“Get some cops to protect our policemen!” Harmless, hapless Keaton incurs the wrath of hundreds of policemen.
Buster Keaton and Many, Many “Cops”
PRESENTED BY GARY SCOTT BEATTY, PUBLISHER AND EDITOR, MUSKEGONMAGAZINE.COM
Buster’s film Cops (1922) is about a man who can not win, even though his intentions are good. The character is pursued by hundreds of policemen!
Perhaps this film is Keaton’s response to friend Fatty Arbuckle’s woes. Arbuckle was undergoing a third trial for manslaughter when this short was filmed. Audiences were apparently laughing too hard to let the terrorist bomb sequence bother them, although just two years earlier, 30 people were killed by an anarchist’s bomb on Wall Street.
Cops was written and directed by Edward F. Cline and Muskegon’s own Buster Keaton.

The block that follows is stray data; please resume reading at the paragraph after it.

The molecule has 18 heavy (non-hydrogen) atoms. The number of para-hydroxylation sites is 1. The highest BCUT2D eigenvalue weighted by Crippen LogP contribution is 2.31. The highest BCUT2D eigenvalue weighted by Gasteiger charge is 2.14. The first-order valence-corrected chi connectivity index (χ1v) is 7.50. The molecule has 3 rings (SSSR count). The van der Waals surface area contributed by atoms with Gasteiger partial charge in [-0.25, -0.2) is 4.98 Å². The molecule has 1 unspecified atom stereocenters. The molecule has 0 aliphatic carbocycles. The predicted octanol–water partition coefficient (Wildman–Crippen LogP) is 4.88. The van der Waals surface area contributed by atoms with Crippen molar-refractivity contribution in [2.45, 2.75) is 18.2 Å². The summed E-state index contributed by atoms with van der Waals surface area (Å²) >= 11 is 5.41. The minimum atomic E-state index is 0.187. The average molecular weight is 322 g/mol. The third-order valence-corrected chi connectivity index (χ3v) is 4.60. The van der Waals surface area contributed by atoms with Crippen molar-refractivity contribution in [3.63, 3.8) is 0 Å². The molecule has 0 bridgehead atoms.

In the early 1900’s performers began to spend summers in the Bluffton area. Buster’s father, Joe, helped found the Actor’s Colony club there and by 1911, over 200 performers resided in the colony. By the early 1920’s, the California film industry lured many vaudevillian performers to Hollywood, including Buster and his family.
These Works are in Public Domain and not Derivative as specified by U.S. copyright law (title 17 of the U.S. Code).
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